When I was younger, I would follow my older sisters around all day, copying everything they did. Part of this was watching all the same shows they did, reading their books, listening to the music they listened to. In many ways, this formed my taste in media. Shows and books where the main characters worked at magazines or dedicated their entire lives to writing books or were starting their careers as journalists— those were my favourite stories to watch or read. They kept diaries so I did, too. I started writing stories in them, usually horror for some reason. My best ones would have crazy twist endings like the protagonist waking up from a nightmare. Of course, I thought I was a genius.
Then, in middle school, I joined a club where one of the perks was getting free magazines and reading stacks of them during our lunch breaks. My friends and I would often argue over the free posters that came out of them. Years later, my oldest sister would give me a giant pile of magazines to throw away for her before we moved out of our childhood home. I would spend hours scouring each one before I finally threw them away, ripping my favourite pages out of them to make collages with one day. I still have some of those pages saved today, waiting to be cut up and stuck somewhere.
In high school, I started to art journal and write poetry. I made friends who loved all the nerdy, artsy things I did. We went through all the same phases together, hung out after school to make collages out of those old magazine pages, shared and read books together like an informal book club. I edited everybody’s English essays and creative writing pieces. I thought it was fun and it made me happy. It sounds totally lame but I still enjoy it now. What does that say about me?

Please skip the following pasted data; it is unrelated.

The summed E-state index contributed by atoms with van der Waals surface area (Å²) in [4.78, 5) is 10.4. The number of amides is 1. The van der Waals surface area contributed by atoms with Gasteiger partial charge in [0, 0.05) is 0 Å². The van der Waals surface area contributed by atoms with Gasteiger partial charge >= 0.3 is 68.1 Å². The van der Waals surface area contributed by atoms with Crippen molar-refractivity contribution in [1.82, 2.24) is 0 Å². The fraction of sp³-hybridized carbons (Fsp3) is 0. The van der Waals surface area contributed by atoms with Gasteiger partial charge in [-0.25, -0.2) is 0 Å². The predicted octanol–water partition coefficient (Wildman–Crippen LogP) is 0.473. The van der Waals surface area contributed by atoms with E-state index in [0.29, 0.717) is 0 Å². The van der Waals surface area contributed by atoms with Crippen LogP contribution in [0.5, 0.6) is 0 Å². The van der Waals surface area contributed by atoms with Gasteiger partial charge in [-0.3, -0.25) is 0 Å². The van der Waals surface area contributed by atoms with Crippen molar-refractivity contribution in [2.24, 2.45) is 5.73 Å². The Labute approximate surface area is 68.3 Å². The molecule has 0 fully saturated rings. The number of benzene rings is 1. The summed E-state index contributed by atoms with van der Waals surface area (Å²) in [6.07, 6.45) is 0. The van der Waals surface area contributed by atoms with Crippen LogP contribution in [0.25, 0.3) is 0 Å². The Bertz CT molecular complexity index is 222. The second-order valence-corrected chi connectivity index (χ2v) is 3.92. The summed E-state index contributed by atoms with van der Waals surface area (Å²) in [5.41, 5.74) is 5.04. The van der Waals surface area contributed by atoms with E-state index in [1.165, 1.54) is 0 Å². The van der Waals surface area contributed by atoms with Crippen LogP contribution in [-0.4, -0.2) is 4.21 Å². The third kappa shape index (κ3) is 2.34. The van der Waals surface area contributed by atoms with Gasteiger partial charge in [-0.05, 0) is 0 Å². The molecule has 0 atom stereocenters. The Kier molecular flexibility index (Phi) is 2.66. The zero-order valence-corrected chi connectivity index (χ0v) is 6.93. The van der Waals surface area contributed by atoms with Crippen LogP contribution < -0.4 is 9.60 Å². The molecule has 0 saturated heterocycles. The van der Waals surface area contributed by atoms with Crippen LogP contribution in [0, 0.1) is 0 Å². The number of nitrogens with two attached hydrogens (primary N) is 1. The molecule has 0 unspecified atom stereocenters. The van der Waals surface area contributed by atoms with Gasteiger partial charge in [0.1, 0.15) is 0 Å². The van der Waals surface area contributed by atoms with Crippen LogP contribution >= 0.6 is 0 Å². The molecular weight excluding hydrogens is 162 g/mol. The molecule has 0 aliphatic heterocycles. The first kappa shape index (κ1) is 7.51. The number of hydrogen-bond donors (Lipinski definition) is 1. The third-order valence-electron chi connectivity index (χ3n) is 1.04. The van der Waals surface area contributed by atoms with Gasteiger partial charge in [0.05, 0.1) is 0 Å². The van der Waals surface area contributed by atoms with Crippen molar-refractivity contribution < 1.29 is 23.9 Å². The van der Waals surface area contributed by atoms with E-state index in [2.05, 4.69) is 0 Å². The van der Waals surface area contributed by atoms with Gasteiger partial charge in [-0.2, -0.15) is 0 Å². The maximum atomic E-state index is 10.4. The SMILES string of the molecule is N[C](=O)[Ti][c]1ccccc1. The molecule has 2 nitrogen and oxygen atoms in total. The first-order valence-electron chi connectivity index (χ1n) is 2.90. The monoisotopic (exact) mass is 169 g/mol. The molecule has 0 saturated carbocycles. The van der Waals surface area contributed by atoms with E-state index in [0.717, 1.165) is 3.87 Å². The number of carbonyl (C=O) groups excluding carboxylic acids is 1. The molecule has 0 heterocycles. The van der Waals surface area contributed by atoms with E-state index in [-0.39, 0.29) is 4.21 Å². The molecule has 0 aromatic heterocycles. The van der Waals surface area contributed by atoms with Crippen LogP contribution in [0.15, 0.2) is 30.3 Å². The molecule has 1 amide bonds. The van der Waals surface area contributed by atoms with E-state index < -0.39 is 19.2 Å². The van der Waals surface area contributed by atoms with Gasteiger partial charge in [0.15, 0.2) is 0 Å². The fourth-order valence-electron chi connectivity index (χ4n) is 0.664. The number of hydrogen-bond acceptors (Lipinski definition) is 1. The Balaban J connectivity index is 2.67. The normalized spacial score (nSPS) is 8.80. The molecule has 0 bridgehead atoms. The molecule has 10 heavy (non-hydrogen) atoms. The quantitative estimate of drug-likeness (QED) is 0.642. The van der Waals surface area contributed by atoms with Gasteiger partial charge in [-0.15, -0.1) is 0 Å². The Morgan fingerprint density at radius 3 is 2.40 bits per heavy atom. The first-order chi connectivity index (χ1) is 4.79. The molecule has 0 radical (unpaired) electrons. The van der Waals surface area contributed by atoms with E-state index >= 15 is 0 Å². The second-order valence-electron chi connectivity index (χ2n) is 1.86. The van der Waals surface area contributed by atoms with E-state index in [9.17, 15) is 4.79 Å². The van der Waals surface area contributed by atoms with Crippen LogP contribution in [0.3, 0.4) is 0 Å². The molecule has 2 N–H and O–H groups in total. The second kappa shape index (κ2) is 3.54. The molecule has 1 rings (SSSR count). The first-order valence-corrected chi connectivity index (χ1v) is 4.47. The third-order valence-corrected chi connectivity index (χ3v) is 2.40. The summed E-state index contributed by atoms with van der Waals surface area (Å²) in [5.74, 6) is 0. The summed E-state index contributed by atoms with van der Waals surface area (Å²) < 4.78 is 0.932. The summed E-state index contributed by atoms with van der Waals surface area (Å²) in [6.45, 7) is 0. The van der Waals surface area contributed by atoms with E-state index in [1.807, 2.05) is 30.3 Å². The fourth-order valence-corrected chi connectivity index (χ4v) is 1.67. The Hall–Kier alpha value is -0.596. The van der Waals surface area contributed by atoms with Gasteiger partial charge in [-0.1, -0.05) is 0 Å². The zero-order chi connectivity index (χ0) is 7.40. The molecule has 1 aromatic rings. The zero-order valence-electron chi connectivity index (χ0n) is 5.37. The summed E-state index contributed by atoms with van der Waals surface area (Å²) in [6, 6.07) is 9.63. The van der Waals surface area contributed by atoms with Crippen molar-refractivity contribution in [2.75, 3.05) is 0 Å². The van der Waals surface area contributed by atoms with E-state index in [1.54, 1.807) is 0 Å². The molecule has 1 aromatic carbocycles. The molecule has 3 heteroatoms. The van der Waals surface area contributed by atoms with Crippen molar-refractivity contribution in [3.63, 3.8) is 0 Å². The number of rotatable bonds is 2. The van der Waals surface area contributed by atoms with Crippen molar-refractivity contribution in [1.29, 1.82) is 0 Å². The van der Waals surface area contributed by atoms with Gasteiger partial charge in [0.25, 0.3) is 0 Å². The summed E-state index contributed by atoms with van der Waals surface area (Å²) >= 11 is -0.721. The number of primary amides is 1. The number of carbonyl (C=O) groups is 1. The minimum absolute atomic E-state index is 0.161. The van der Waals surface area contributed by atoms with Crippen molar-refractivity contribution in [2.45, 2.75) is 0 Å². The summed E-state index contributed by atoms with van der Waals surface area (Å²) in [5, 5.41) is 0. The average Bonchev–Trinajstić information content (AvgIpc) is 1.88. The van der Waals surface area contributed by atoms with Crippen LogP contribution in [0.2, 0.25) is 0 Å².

In the summer after my first year of university, I felt deprived of art and the freedom to creatively express myself. I didn’t get to see my friends as much anymore, so we had less time to create things together. I was also fed up with the lack of mainstream representation that artists from marginalized identities received. When I want to consume art that speaks to my experiences, why do I have to dig so deep for a morsel of relatable or accurate content? I thought that there needed to be more platforms dedicated to uplifting marginalized artists, to foster a safe space that allows them to create content with other artists from similar backgrounds. I thought, why not do it myself?
So, I started Kiwi Collective Magazine, a digital arts publication for marginalized creators of all mediums. I was able to combine my passion for writing, art, and editing to give something back to the creative communities I love. It wasn’t until I started the magazine that I looked back at my childhood and noticed everything that led me to this point. I realized that I have always wanted to be an editor, I just didn’t always know it. Now, I am lucky enough to be with Sundress Publications, expanding my horizons and honing my skills so I can continue to give back to underrepresented creators in the art and literary scenes.
Iqra Abid (she/her) is a young, Pakistani, Muslim writer based in Canada. She is currently a student at McMaster University studying Psychology Neuroscience, and Behaviour. She is also the founder and Editor-in-Chief of Kiwi Collective Magazine. Her work can be found in various publications such as Stone Fruit Magazine, Tiny Spoon Lit Magazine, Scorpion Magazine, and more. You can find her on Instagram at @iqraabidpoetry.
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